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DR. FARMER supposed that many of these Sonnets were addressed to our author's nephew Mr. William Harte. But by a reference to the Stratford Register, in vol. ii. it will be seen that William Harte was not born till 1600, the year in which these poems were first printed.
Mr. Tyrwhitt has pointed out to me a line in the twentieth Sonnet, which inclines me to think that the initials W. H. in the Dedication, stand for W. Hughes. Speaking of this person, the poet says he is
“ A man in-hew all Hews in his controlling," so the line is exhibited in the old copy. The name Hughes was formerly written Hers. When it is considered that one
of these Sonnets is formed entirely on a play on our author's Christian name, this conjecture will not appear improbable.- To this person, whoever he was, one hundred and twenty six of the following poems are addressed; the remaining twenty-eight are addressed to a lady.
Shakspeare's Sonnets were entered on the Stationers' books by Thomas Thorpe, on the 20th of May, 1609, and printed in quarto in the same year.
They were, however, written many years before, being mentioned by Meres in his Wit's Treasury, 1598 : “ As the soul of Euphorbus (says he) was thought to live in Pythagoras, so the sweet witty soul of Ovid lives in mellifluous and honey-tongued Shakspeare. Witness his Venus and Adonis, his Lucrece, his sugred Sonnets among his private friends," &c.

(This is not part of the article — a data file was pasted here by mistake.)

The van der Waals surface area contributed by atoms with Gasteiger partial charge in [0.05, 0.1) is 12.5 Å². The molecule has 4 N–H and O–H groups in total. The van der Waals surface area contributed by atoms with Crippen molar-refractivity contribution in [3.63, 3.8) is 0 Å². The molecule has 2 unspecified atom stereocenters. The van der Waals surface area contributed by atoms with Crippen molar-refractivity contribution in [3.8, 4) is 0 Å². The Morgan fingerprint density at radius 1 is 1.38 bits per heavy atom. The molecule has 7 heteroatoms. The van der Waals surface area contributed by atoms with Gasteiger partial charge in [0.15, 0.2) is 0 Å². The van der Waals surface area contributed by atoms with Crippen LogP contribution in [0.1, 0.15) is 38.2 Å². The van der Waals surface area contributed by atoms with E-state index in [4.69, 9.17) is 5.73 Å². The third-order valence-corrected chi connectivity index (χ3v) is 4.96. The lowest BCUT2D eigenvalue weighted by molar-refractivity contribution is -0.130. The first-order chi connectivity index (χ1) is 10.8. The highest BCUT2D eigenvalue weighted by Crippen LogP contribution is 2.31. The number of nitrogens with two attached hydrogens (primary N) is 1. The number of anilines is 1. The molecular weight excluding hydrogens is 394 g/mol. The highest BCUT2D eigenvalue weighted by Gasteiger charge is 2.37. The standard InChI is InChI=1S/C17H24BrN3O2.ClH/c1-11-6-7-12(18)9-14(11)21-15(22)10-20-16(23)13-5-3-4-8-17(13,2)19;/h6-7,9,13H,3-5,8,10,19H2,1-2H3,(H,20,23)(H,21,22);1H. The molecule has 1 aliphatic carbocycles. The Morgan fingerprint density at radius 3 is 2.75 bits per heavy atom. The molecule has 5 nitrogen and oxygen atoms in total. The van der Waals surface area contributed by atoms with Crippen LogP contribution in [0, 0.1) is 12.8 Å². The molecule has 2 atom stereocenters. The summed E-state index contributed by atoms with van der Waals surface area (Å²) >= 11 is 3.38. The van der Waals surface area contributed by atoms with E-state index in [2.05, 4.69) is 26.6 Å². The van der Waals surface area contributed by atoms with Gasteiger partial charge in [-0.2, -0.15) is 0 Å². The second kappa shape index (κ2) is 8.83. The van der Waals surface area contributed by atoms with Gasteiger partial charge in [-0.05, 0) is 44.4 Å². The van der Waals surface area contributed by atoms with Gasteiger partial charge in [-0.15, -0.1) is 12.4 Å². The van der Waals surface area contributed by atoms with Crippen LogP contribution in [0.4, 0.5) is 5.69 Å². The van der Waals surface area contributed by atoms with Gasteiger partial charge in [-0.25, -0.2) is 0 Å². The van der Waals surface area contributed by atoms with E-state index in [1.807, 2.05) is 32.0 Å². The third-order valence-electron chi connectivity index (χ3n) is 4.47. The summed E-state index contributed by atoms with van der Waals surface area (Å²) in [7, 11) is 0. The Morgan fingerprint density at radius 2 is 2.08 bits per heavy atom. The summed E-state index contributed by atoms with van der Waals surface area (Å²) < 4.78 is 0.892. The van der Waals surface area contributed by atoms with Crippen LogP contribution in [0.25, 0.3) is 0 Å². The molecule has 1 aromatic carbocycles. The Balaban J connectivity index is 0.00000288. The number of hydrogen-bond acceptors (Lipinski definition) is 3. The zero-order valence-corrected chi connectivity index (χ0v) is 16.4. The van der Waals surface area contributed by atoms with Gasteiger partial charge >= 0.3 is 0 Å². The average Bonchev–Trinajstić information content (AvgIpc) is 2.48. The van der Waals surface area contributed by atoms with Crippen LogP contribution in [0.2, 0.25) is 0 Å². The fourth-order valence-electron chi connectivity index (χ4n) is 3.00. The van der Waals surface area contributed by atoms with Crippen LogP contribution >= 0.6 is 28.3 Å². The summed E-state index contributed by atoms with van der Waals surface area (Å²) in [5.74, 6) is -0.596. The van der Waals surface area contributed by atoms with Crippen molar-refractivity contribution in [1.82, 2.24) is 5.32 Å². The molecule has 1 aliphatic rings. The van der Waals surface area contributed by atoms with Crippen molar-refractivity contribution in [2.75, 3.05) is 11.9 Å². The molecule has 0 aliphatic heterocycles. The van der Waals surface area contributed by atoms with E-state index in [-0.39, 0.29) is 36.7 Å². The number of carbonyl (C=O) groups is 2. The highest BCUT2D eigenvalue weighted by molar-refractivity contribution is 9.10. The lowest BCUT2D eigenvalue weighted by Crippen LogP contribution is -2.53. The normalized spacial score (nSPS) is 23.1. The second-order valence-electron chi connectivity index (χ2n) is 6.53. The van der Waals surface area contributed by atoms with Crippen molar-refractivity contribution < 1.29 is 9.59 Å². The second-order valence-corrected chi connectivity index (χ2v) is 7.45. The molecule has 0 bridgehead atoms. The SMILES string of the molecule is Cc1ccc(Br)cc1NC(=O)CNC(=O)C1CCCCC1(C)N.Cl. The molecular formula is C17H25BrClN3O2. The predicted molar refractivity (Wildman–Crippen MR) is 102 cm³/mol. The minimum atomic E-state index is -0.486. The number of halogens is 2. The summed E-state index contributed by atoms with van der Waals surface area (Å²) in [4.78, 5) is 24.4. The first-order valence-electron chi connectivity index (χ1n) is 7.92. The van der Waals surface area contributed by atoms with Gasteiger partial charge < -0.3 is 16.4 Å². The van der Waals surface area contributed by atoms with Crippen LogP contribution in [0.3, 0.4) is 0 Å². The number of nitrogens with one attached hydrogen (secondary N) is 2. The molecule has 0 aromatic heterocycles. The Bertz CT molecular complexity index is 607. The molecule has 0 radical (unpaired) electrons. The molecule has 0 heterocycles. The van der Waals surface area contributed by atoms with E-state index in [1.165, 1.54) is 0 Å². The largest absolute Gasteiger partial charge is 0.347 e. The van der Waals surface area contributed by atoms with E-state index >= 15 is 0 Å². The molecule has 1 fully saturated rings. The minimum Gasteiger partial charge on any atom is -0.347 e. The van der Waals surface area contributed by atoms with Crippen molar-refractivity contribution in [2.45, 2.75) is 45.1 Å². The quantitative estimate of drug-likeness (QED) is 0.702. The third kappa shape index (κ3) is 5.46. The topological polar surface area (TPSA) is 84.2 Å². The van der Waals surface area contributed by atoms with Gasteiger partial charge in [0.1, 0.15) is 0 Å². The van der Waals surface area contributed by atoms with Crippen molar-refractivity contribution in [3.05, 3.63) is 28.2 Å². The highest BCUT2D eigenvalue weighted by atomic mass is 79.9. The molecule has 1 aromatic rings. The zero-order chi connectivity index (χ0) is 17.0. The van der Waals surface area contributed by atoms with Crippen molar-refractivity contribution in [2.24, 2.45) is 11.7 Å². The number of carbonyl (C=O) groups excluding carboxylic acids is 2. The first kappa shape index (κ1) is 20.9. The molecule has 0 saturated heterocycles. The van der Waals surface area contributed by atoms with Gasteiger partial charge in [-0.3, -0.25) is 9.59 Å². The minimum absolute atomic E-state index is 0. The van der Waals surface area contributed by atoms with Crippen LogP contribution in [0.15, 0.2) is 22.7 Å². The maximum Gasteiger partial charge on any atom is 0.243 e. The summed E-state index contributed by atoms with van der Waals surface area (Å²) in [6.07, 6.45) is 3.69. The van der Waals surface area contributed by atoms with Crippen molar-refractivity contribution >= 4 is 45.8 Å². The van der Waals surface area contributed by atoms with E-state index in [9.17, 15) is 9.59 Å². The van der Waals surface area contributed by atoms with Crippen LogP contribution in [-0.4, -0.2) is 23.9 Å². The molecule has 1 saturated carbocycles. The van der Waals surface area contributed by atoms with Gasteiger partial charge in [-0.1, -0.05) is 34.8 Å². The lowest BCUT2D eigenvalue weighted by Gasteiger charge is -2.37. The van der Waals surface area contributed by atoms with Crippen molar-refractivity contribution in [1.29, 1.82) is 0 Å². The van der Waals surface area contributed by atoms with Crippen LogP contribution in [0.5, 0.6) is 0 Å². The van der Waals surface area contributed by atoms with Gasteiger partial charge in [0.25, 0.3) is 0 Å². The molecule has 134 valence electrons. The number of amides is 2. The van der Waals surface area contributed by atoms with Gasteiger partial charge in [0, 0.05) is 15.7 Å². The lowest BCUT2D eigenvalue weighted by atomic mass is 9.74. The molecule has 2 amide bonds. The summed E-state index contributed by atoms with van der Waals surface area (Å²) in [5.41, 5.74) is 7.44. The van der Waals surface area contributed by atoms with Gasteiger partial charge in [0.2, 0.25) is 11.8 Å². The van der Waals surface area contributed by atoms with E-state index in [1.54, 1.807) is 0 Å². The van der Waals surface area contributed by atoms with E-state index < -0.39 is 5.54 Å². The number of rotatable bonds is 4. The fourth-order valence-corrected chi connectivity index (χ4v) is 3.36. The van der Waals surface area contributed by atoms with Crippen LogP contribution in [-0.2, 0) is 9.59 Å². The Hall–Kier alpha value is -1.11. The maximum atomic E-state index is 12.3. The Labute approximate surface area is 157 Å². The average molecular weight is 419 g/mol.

The general style of these poems, and the numerous passages in them which remind us of our author's plays, leave not the smallest doubt of their authenticity.
In these compositions, Daniel's Sonnets, which were published in 1592, appear to me to have been the model that Shakspeare followed.
An edition of Shakspeare's Sonnets was published in 1604, in small octavo, which, though of no authority or value, was followed by Dr. Sewell, and other modern editors. The order of the original copy was not adhered to, and according to the fashion of that time, fantastick titles were prefixed to different portions of these poems : The glory of beauty; The force of love; True admiration, &c. Heywood's translations from Ovid, which had been originally blended with Shakspeare's poems in 1612, were likewise reprinted in the same volume. Malone.